Open Secrets - Dayton Ward I've mentioned in my reviews of the Vanguard series how Mack is the visibly better writer than his collaborators. I've offered no examples to illustrate my contention, which is poor form. Partly, that's because this is my brain-candy reading and I'm not picking over it like a grad student studying Horace's use of adverbs.* But I've also recently finished volume five of the 13-volume Chekhov short-story collection, which featured some of his best stories so far (IMO), and it got me to wondering what's the difference? Why is Chekhov considered a master and why do I intuitively grasp that Mack is the better writer?

I make no claim to a definitive answer but an element in such an answer would be that Chekhov (and Mack to a lesser extent) is able to establish a character's distinctiveness early on in a story, and subsequently doesn't have to rely on clunky adjectives & adverbs or tedious asides to explain actions. We know that Character A sneered when he said "X," it's inherent in the character, as is his decision to do "Y."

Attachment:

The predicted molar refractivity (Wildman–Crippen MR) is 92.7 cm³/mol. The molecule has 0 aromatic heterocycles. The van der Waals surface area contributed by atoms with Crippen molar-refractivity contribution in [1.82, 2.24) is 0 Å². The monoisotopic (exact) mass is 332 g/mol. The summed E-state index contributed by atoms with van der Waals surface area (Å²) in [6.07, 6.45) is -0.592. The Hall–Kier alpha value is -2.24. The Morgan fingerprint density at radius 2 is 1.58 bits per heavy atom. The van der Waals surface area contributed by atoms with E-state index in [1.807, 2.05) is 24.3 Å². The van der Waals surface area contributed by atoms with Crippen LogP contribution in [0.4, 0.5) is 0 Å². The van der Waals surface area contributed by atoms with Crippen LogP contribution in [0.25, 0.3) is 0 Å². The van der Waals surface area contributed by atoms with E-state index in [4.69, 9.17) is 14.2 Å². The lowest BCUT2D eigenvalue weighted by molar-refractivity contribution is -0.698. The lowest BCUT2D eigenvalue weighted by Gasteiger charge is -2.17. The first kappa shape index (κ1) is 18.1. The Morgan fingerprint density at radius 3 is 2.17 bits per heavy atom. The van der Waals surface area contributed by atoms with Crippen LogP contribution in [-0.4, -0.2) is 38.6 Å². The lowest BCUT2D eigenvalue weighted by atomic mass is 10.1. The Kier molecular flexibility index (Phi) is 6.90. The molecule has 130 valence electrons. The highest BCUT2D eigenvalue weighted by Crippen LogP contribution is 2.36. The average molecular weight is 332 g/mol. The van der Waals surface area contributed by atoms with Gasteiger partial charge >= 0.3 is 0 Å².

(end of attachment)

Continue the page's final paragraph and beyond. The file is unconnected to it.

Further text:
Beyond these general reflections, Open Secrets is a decent entry in the series. It gets bogged down in an extended period when Dr. M'Benga tries to cure T'Prynn (who fell into a coma when her Klingon lover was killed in the third novel) and Reyes' court martial. The pacing is definitely off.

But, otherwise, it's OK.

* This is an example from life: One of my grad school profs wrote his thesis on this very subject. And, no, I haven't read it.